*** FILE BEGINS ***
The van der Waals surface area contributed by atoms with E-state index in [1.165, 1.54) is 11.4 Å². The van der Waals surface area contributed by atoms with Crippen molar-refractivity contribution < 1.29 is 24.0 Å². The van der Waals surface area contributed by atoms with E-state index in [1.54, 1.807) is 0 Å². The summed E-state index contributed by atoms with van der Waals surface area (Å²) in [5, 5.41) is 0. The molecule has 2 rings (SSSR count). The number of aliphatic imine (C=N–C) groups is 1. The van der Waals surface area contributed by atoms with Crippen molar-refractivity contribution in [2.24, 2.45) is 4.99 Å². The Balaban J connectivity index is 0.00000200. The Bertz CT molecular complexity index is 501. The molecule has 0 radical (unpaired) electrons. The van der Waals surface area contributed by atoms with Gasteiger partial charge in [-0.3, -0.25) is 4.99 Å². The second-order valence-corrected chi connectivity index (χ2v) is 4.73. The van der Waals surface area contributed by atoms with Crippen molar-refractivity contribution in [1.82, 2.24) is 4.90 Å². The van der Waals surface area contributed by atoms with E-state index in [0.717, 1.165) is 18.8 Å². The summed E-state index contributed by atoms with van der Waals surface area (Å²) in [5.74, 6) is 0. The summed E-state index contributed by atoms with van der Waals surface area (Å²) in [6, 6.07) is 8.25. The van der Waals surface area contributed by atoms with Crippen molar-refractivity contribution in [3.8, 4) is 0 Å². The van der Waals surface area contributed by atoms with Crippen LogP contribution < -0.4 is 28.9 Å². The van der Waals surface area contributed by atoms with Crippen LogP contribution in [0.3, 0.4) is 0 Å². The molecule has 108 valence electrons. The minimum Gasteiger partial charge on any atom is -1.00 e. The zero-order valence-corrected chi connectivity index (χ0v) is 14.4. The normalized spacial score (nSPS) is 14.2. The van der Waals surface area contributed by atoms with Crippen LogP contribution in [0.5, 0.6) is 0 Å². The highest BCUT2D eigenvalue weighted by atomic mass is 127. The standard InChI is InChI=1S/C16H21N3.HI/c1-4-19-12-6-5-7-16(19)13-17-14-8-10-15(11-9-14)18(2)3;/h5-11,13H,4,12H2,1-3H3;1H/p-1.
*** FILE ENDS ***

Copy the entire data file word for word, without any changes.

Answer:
The van der Waals surface area contributed by atoms with E-state index in [1.165, 1.54) is 11.4 Å². The van der Waals surface area contributed by atoms with Crippen molar-refractivity contribution < 1.29 is 24.0 Å². The van der Waals surface area contributed by atoms with E-state index in [1.54, 1.807) is 0 Å². The summed E-state index contributed by atoms with van der Waals surface area (Å²) in [5, 5.41) is 0. The molecule has 2 rings (SSSR count). The number of aliphatic imine (C=N–C) groups is 1. The van der Waals surface area contributed by atoms with Crippen molar-refractivity contribution in [2.24, 2.45) is 4.99 Å². The Balaban J connectivity index is 0.00000200. The Bertz CT molecular complexity index is 501. The molecule has 0 radical (unpaired) electrons. The van der Waals surface area contributed by atoms with Gasteiger partial charge in [-0.3, -0.25) is 4.99 Å². The second-order valence-corrected chi connectivity index (χ2v) is 4.73. The van der Waals surface area contributed by atoms with Crippen molar-refractivity contribution in [1.82, 2.24) is 4.90 Å². The van der Waals surface area contributed by atoms with E-state index in [0.717, 1.165) is 18.8 Å². The summed E-state index contributed by atoms with van der Waals surface area (Å²) in [5.74, 6) is 0. The summed E-state index contributed by atoms with van der Waals surface area (Å²) in [6, 6.07) is 8.25. The van der Waals surface area contributed by atoms with Crippen molar-refractivity contribution in [3.8, 4) is 0 Å². The van der Waals surface area contributed by atoms with Crippen LogP contribution < -0.4 is 28.9 Å². The van der Waals surface area contributed by atoms with Crippen LogP contribution in [0.3, 0.4) is 0 Å². The molecule has 108 valence electrons. The minimum Gasteiger partial charge on any atom is -1.00 e. The zero-order valence-corrected chi connectivity index (χ0v) is 14.4. The normalized spacial score (nSPS) is 14.2. The van der Waals surface area contributed by atoms with Crippen LogP contribution in [0.5, 0.6) is 0 Å². The highest BCUT2D eigenvalue weighted by atomic mass is 127. The standard InChI is InChI=1S/C16H21N3.HI/c1-4-19-12-6-5-7-16(19)13-17-14-8-10-15(11-9-14)18(2)3;/h5-11,13H,4,12H2,1-3H3;1H/p-1.